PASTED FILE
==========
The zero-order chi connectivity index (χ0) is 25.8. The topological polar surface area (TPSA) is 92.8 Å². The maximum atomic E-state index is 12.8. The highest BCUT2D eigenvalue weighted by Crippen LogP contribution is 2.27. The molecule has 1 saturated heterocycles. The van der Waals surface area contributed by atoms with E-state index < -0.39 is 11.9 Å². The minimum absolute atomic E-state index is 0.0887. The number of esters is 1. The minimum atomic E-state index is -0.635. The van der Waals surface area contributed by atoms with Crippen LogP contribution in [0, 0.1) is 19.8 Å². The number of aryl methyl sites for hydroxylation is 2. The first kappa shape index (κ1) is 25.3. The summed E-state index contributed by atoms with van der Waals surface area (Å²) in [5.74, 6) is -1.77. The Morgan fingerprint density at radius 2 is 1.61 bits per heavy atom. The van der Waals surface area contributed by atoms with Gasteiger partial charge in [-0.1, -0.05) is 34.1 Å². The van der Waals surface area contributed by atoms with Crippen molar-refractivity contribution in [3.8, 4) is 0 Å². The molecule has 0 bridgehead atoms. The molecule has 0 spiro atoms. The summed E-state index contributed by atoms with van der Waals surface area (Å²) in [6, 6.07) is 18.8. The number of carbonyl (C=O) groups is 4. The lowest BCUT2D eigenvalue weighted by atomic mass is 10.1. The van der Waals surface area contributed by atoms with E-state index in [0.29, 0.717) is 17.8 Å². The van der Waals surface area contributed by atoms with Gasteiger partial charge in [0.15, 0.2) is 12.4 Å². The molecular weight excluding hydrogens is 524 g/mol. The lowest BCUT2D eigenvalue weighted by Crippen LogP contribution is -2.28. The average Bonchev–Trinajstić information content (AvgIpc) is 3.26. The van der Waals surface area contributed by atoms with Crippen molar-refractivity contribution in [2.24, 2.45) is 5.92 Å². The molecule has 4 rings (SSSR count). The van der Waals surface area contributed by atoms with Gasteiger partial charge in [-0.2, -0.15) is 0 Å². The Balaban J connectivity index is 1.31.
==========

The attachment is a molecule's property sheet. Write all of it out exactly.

The zero-order chi connectivity index (χ0) is 25.8. The topological polar surface area (TPSA) is 92.8 Å². The maximum atomic E-state index is 12.8. The highest BCUT2D eigenvalue weighted by Crippen LogP contribution is 2.27. The molecule has 1 saturated heterocycles. The van der Waals surface area contributed by atoms with E-state index < -0.39 is 11.9 Å². The minimum absolute atomic E-state index is 0.0887. The number of esters is 1. The minimum atomic E-state index is -0.635. The van der Waals surface area contributed by atoms with Crippen LogP contribution in [0, 0.1) is 19.8 Å². The number of aryl methyl sites for hydroxylation is 2. The first kappa shape index (κ1) is 25.3. The summed E-state index contributed by atoms with van der Waals surface area (Å²) in [5.74, 6) is -1.77. The Morgan fingerprint density at radius 2 is 1.61 bits per heavy atom. The van der Waals surface area contributed by atoms with Gasteiger partial charge in [-0.1, -0.05) is 34.1 Å². The van der Waals surface area contributed by atoms with Crippen molar-refractivity contribution in [3.8, 4) is 0 Å². The molecule has 0 bridgehead atoms. The molecule has 0 spiro atoms. The summed E-state index contributed by atoms with van der Waals surface area (Å²) in [6, 6.07) is 18.8. The number of carbonyl (C=O) groups is 4. The lowest BCUT2D eigenvalue weighted by atomic mass is 10.1. The van der Waals surface area contributed by atoms with E-state index in [0.29, 0.717) is 17.8 Å². The van der Waals surface area contributed by atoms with Gasteiger partial charge in [0.15, 0.2) is 12.4 Å². The molecular weight excluding hydrogens is 524 g/mol. The lowest BCUT2D eigenvalue weighted by Crippen LogP contribution is -2.28. The average Bonchev–Trinajstić information content (AvgIpc) is 3.26. The van der Waals surface area contributed by atoms with Crippen molar-refractivity contribution in [2.24, 2.45) is 5.92 Å². The molecule has 4 rings (SSSR count). The van der Waals surface area contributed by atoms with Gasteiger partial charge in [-0.2, -0.15) is 0 Å². The Balaban J connectivity index is 1.31.